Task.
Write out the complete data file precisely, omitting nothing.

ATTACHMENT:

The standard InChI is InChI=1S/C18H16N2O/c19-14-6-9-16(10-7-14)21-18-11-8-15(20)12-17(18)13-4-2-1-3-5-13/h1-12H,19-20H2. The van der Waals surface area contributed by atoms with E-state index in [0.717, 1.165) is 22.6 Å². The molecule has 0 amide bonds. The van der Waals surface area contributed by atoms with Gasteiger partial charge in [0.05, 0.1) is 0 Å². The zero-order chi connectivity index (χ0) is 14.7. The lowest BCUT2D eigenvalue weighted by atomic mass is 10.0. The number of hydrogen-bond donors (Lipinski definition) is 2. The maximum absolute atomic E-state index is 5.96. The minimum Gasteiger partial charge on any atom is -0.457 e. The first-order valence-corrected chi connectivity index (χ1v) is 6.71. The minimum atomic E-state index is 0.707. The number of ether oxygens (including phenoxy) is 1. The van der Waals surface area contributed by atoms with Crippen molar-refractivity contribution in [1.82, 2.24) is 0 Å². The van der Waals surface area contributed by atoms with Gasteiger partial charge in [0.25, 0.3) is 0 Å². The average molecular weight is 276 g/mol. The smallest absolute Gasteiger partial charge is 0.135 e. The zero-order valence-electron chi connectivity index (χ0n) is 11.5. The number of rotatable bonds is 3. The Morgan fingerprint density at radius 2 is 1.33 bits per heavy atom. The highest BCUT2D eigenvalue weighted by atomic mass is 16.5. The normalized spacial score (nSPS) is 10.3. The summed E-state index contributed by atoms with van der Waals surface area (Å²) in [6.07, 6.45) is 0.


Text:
The standard InChI is InChI=1S/C18H16N2O/c19-14-6-9-16(10-7-14)21-18-11-8-15(20)12-17(18)13-4-2-1-3-5-13/h1-12H,19-20H2. The van der Waals surface area contributed by atoms with E-state index in [0.717, 1.165) is 22.6 Å². The molecule has 0 amide bonds. The van der Waals surface area contributed by atoms with Gasteiger partial charge in [0.05, 0.1) is 0 Å². The zero-order chi connectivity index (χ0) is 14.7. The lowest BCUT2D eigenvalue weighted by atomic mass is 10.0. The number of hydrogen-bond donors (Lipinski definition) is 2. The maximum absolute atomic E-state index is 5.96. The minimum Gasteiger partial charge on any atom is -0.457 e. The first-order valence-corrected chi connectivity index (χ1v) is 6.71. The minimum atomic E-state index is 0.707. The number of ether oxygens (including phenoxy) is 1. The van der Waals surface area contributed by atoms with Crippen molar-refractivity contribution in [1.82, 2.24) is 0 Å². The van der Waals surface area contributed by atoms with Gasteiger partial charge in [0.25, 0.3) is 0 Å². The average molecular weight is 276 g/mol. The smallest absolute Gasteiger partial charge is 0.135 e. The zero-order valence-electron chi connectivity index (χ0n) is 11.5. The number of rotatable bonds is 3. The Morgan fingerprint density at radius 2 is 1.33 bits per heavy atom. The highest BCUT2D eigenvalue weighted by atomic mass is 16.5. The normalized spacial score (nSPS) is 10.3. The summed E-state index contributed by atoms with van der Waals surface area (Å²) in [6.07, 6.45) is 0.